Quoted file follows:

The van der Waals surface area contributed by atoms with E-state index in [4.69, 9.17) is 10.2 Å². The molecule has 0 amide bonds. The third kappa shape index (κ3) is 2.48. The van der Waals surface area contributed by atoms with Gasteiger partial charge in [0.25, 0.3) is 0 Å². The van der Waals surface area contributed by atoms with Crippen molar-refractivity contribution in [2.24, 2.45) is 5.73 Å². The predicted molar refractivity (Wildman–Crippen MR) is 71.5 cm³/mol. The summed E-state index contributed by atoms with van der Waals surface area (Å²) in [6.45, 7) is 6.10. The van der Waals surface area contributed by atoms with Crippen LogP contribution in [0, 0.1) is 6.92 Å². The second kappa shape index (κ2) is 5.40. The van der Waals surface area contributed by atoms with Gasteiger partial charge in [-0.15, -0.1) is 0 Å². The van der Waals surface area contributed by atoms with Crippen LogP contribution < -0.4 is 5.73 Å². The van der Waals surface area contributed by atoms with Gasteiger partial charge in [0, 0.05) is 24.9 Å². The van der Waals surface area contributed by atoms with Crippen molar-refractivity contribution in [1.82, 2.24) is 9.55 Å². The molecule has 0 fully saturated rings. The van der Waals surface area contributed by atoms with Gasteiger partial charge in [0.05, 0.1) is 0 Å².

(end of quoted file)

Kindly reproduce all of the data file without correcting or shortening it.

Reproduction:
The van der Waals surface area contributed by atoms with E-state index in [4.69, 9.17) is 10.2 Å². The molecule has 0 amide bonds. The third kappa shape index (κ3) is 2.48. The van der Waals surface area contributed by atoms with Gasteiger partial charge in [0.25, 0.3) is 0 Å². The van der Waals surface area contributed by atoms with Crippen molar-refractivity contribution in [2.24, 2.45) is 5.73 Å². The predicted molar refractivity (Wildman–Crippen MR) is 71.5 cm³/mol. The summed E-state index contributed by atoms with van der Waals surface area (Å²) in [6.45, 7) is 6.10. The van der Waals surface area contributed by atoms with Crippen LogP contribution in [0, 0.1) is 6.92 Å². The second kappa shape index (κ2) is 5.40. The van der Waals surface area contributed by atoms with Gasteiger partial charge in [-0.15, -0.1) is 0 Å². The van der Waals surface area contributed by atoms with Crippen LogP contribution < -0.4 is 5.73 Å². The van der Waals surface area contributed by atoms with Gasteiger partial charge in [0, 0.05) is 24.9 Å². The van der Waals surface area contributed by atoms with Crippen molar-refractivity contribution in [1.82, 2.24) is 9.55 Å². The molecule has 0 fully saturated rings. The van der Waals surface area contributed by atoms with Gasteiger partial charge in [0.05, 0.1) is 0 Å².